Is the CRE industry prepared for the sustainability changes ahead?

With less than two years until the UK’s new Minimum Energy Efficiency Standards (MEES) come into effect, it’s becoming abundantly clear that the country’s real estate industry is far from prepared for these new regulations and the impact they could have on the value of domestic portfolios.

Beginning April 1, 2018, landlords will no longer be able to issue new leases or renewals on properties with an Energy Performance Certificate (EPC) rating below E (F and G rated properties).  And by 2023, all existing commercial property leases will be affected by MEES. From a cash flow perspective, these assets will be effectively worthless and according to a Jones Lang LaSalle (JLL) study, this could affect nearly 20 per cent of commercial properties in the UK.

A recent report from GVA Bilfinger entitled Green to Gold, found 43 per cent of fund and portfolio managers surveyed had yet to access their portfolios’ risk profile with regards to the 2018 MEES changes. Additionally, the report shows that the importance this group places on sustainability has not changed much since these new regulations were announced two years ago. Though a large majority have a sustainability strategy or policy in place, reporting on the cost or benefit of analysis is somewhat governed by the information held within the investment appraisals. Two-thirds of respondents said they do not assign specific costs and that they believe both valuers and investment agents fail to adequately reflect the issues.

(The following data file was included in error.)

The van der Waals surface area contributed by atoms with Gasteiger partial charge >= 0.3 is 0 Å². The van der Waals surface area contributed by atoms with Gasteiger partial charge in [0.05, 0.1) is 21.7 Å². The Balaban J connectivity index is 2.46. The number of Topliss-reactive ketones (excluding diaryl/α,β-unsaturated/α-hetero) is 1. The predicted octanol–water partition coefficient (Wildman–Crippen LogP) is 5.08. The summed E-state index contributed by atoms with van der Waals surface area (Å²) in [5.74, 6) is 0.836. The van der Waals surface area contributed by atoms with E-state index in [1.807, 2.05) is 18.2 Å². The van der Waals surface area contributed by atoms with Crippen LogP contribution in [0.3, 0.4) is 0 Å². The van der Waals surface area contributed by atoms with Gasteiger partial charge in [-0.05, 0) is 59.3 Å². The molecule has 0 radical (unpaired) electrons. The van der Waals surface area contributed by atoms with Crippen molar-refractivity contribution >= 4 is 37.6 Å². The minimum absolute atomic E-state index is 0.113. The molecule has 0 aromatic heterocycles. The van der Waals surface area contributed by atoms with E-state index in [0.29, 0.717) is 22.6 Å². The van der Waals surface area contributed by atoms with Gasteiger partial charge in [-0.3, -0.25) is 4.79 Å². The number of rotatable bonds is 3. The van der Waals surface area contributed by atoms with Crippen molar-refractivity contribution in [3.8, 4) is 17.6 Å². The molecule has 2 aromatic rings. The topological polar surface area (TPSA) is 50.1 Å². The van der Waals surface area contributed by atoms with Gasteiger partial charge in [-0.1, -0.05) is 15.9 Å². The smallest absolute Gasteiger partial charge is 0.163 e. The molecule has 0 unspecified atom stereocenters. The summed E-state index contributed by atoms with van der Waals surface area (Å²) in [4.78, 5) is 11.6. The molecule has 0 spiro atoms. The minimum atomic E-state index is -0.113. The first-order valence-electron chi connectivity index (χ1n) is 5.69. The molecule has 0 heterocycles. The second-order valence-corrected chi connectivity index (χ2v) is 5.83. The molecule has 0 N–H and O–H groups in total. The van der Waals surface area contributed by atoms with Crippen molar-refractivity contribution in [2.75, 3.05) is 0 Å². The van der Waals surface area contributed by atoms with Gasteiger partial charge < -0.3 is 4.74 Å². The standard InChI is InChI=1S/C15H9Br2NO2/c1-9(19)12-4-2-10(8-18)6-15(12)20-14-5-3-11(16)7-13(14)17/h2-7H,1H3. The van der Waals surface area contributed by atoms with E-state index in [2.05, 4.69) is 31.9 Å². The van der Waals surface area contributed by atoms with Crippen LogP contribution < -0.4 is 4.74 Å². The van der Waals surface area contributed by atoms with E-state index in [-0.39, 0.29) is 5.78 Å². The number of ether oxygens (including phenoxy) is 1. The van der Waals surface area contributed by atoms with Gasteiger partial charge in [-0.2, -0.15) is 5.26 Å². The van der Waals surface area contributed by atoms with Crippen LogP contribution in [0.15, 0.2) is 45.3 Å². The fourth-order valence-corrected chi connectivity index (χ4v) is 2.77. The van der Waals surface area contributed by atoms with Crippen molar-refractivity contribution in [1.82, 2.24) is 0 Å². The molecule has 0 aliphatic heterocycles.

“Preparing for MEES now is essential,” says Jessica Pilz, Environmental and Sustainability Risk Manager at RBS. “This goes beyond simply assessing portfolios for risk, but implementing proactive portfolio-wide strategies to de-risk assets. This extends to individual assets where early engagement with our customers and advisors is key.”

To prepare for the upcoming changes, EPC improvement measures need to be integrated into existing asset management processes, such as pre-planned maintenance schedules, and establishing EPC commissioning criteria. Once this due diligence is complete, adequate systems should be employed to track EPC ratings against properties and portfolios to allow the various stakeholders to assess risk and build visibility and accountability into an ongoing sustainability strategy. Preparations for 2018 MEES changes will be especially difficult for those in the industry who have been late to adopt technology for asset and portfolio level reporting solutions designed to support new regulations such as this.

To avoid exposure, when the new MEES come into effect, the industry needs greater transparency and accountability in the management of assets and portfolios to assess whether current practices will enable them to be ready for April 1, 2018.